Wal-Mart’s Concern: A Big Importer in Times of Rising Isolationism
In late 2016, President Donald Trump was elected with a platform that called for increasing isolationism and more protectionist trade policies in the United States . With a vision of placing ‘America First’, Trump ran on re-negotiating international trade deals that, in his opinion, were unfairly causing a large trade deficit for the U.S. . Wal-Mart, the nation’s top retailer by Sales , faces several risks arising from Trump’s proposed views on international trade.
Wal-Mart is particularly vulnerable to Trump’s protectionist ideas in both its U.S. and international segments. Domestically, Wal-Mart sources a ‘significant’ percent of its U.S. sales from foreign-made products . According to the Economic Policy Institute, Wal-Mart imported $49B in foreign made goods in 2014, relative to total U.S. sales of $340B . Consequently, Wal-Mart cautions in its 10-K financial report that changes to U.S. trade policy, such as increases in tariffs, could ‘materially adversely’ affect its financial performance . In addition to concerns with domestic store profitability, Wal-Mart also faces risks in its overseas markets, which generate 24% of Wal-Mart sales . The company reports that changes to U.S. policy could negatively impact Wal-Mart’s international performance both because of retaliatory tariffs in foreign countries and potential damage to the international reputation of U.S.-based companies .
As Wal-Mart contends with increasing isolationism in the U.S., the company’s strategy has mainly focused on carefully managing the political landscape but without meaningful changes to its supply change. However, to ensure its prepared to the deal with the isolationist megatrend, Wal-Mart should take meaningful steps to efficiently increase its domestic sourcing.
Company’s Strategy: Managing the Political Landscape
Wal-Mart’s main strategy in addressing the isolationist megatrend is carefully playing along with it publicly. In 2013, Wal-Mart launched a ‘Made in USA’ campaign to improve its image among consumers worried about the U.S.’s trade deficit. Specifically, the company announced plans to increase sourcing of American-made products by $50B over the next ten years . While the campaign was announced to ‘much fanfare’, the $50B commitment represented a mere 2% of Wal-Mart’s domestic merchandise spending . Furthermore, the strategy had little impact on Wal-Mart’s supply chain policies, as increasing labor and energy costs abroad were already causing suppliers to onshore production . Realizing that the nationalism megatrend is still mainly a trend in public opinion as opposed to policy, Wal-Mart is adeptly catering toward the pro-nationalistic constituency.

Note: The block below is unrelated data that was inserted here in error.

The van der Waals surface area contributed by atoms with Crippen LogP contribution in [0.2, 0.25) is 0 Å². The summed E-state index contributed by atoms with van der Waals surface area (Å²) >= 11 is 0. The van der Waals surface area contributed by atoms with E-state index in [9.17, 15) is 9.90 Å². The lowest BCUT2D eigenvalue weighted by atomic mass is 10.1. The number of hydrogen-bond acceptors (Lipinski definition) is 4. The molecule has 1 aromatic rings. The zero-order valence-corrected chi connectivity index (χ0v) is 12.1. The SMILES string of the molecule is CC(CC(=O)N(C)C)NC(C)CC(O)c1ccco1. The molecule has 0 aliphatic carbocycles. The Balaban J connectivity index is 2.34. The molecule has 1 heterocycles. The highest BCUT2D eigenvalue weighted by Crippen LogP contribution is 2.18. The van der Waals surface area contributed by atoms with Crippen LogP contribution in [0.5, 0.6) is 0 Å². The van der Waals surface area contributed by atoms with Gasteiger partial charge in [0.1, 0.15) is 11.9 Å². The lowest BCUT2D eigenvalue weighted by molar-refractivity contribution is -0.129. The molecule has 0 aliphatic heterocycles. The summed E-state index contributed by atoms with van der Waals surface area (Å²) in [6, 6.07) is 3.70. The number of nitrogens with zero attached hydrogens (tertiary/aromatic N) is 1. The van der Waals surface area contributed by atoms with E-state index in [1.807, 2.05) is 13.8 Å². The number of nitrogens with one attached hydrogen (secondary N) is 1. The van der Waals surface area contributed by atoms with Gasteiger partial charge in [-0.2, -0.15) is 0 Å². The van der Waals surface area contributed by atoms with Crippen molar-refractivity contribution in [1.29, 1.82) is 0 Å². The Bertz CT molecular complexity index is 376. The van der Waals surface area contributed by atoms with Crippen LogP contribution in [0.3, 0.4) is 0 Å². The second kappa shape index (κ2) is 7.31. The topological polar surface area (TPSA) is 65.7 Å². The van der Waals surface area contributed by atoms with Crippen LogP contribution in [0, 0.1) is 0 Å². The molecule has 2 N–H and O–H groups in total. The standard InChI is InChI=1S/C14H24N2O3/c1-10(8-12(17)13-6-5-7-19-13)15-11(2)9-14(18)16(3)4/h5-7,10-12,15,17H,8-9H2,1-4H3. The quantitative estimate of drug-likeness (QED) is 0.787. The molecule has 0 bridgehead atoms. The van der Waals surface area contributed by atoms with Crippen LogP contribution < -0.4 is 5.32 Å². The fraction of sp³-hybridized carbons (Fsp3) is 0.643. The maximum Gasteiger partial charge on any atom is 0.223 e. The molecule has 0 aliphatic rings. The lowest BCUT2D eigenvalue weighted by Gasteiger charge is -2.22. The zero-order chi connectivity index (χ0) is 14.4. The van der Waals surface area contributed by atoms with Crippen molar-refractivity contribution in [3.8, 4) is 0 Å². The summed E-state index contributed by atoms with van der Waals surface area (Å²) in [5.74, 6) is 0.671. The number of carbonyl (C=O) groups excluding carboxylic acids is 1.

In the long-term, Wal-Mart is following a similar ‘politically-minded’ approach by promoting new policy ideas to increase domestic manufacturing. For instance, Wal-Mart suggested improvements to problems such as shortage of labor skills, lack of financing for manufacturing projects, complex regulations that create high compliance costs, and inefficient tax and trade policies . Wal-Mart long-term strategy is focused on making U.S. policy more conducive to domestic sourcing.
Additional Steps: Real Commitment to Domestic Manufacturing
Wal-Mart is taking several actions to improve its brand image to adapt to the isolationist megatrend, but the company should seek to find more meaningful ways to increase domestic production. A first step would be to better reap the benefits of manufacturing in close proximity to the target market. According to HBS Professor Willy Shih’s article in the Sloan Review, American corporations could gain a competitive advantage by using geographic proximity to reestablish close links between R&D and production facilities, product designers and manufacturers, and OEMs and their suppliers . In that spirit, Wal-Mart should encourage its domestic supply chain members to increase their competitiveness by using their geographic proximity to collaborate more closely with each other.
Another step Wal-Mart should take is to understand consumers’ true interest in U.S. made products. According to Wal-Mart, ‘country of origin’ is the second most important criteria (after price) that its online shoppers care about when purchasing products . Wal-Mart should build on this finding in its retail stores, such as having ‘Made in USA’ aisles to allow customers to more easily buy domestic products. While past research suggests that consumers are generally not willing to pay more for domestically made products , Wal-Mart should seek to better understand American’s appetite for ‘Made in USA’ and that way better prepare for the possibility of a further intensification of the isolationism and protectionism trends.
As Wal-Mart looks ahead, should it publicly embrace ‘Made in USA’ were possible, or attempt to steer clear of any public controversy? In what other ways could Wal-Mart promote the competitiveness of U.S.-made products? (word count 750)
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